The Chronicle's EVAN SERNOFFSKY: "San Francisco District Attorney Chesa Boudin’s decision to withdraw criminal charges last week against a man who was shot by police after allegedly attacking officers with a bottle has inflamed a simmering conflict between the city’s new progressive prosecutor and the law enforcement groups that opposed his election."


"The city’s police union accused Boudin — a former public defender — of giving a “green light” to criminals to attack police, and on Monday called on the federal government to prosecute Jamaica Hampton, the 24-year-old man accused in the Dec. 7 attack in the Mission District. Hampton remains hospitalized and recently had his leg amputated after being shot three times, officials said."


"The district attorney’s office, though, said there is nothing conclusive about its decision Friday to pull back the charges “without prejudice,”meaning they can be refiled anytime in the next three years. The office said it suspended the charges as part of a new policy aimed at avoiding conflicts between officer-involved shooting investigations and parallel criminal probes."


Black market cannabis vape pens cut with lethal additives, state regulator claims


Sac Bee's ANDREW SHEELER: "California black market marijuana retailers have sold vape cartridges that were cut with undisclosed additives — including one chemical linked to a deadly outbreak —according to a state law enforcement department."


"The Bureau of Cannabis Control in December seized more than 10,000 vape cartridges during a series of raids on illicit marijuana retailers in the Los Angeles last December, one of several dozen raids that the bureau conducted in 2019."


"The California Department of Public Health then tested the products and found that some of them were cut with undisclosed additives, such as vitamin E, vitamin E acetate, propylene glycol (PG), polyethylene glycol (PEG) and medium chain triglycerides (MCT). Some samples were as much as 30 percent additive."


Atmospheric rivers that hit California getting a boost from melting Arctic ice


The Chronicle's PETER FIMRITE: "The fast-melting ice in the Arctic may be the primary cause of extreme weather across the globe, including some of the most violent, damaging storms to hit the Bay Area and California, a Scripps Institution of Oceanography study has found."


"The Scripps paper, published Monday in the journal Proceedings of the National Academy of Sciences, is the first definitive study of the links between melting polar ice and changing climatic conditions reaching to the tropics, a cause-and-effect relationship that scientists had plenty of evidence for but had never precisely documented to this extent."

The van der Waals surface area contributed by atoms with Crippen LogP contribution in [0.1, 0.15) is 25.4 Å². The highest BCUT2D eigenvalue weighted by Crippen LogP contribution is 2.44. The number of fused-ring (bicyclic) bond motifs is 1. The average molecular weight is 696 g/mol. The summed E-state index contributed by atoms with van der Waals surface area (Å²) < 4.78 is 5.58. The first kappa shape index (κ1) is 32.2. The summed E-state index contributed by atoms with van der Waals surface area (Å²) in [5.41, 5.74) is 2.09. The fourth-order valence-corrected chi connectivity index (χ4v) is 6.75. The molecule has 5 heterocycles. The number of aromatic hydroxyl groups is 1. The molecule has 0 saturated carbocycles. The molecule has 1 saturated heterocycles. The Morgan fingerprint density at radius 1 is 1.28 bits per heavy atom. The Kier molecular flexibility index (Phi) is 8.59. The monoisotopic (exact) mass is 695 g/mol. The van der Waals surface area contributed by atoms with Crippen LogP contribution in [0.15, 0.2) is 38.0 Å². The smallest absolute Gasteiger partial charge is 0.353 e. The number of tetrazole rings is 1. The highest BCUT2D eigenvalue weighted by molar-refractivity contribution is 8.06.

"The study provides evidence that the melting ice sets in motion a chain of events, including major disruptions in wind and weather patterns at the equator and in the central Pacific Ocean. That, in turn, can trigger El Niño weather events and the violent “atmospheric rivers” that bring deluges of rain, sometimes causing havoc in the Bay Area."


Predator fish that anglers love faces uncertain future in California water wars


Sac Bee's RYAN SABALOW: "In California’s never-ending water and fish wars, the striped bass doesn’t get nearly the publicity as its celebrity counterparts, the endangered Chinook salmon and Delta smelt."


"Yet the striped bass is at the heart of a protracted fight over California’s water supply, 140 years after the hard-fighting fish, beloved by anglers, was introduced here from the East Coast."


"Wealthy agricultural and Southern California urban water interests, tired of seeing their Central Valley water supplies reduced to protect native fish, have been quietly waging a war against the bass because they prey on hatchling salmon and adult smelt. They’ve repeatedly tried to introduce legislation or change regulations that would reduce the numbers of striped bass from the Sacramento-San Joaquin Delta."


Mother of missing journalist says US official posing an obstacle to his return


Sac Bee's DAVID LIGHTMAN: "The mother of Austin Tice, the journalist held captive in Syria for more than seven years, said Monday that while she was “reasonably hopeful” her son might soon be released, she was frustrated by a senior administration official who has been an obstacle to progress."


"Debra Tice said she is confident that President Donald Trump is fighting hard for her son’s freedom."


“This administration is pressing it much more diligently than the previous administration,” Tice told McClatchy in an interview. “There is a deliberate, concerted effort to make this happen."


As impeachment trial resumes, key question is: Was a crime committed?


The Chronicle's BOB EGELKO: "What are “high crimes and misdemeanors,” the constitutional grounds for impeachment? According to President Trump’s lawyers, they must be, at the very least, actions that could be charged as serious crimes."


"The central charge by House Democrats — that Trump abused his powers by withholding military aid to coerce Ukraine into investigating a potential Democratic opponent, Joe Biden — “alleges no crimes at all, let alone ‘high crimes and misdemeanors,’ as required by the Constitution,” the president’s legal team stated in its initial filing to the Senate."


“House Democrats’ newly invented ‘abuse of power’ theory collapses at the threshold because it fails to allege any violation of law whatsoever,” the lawyers said in a later filing."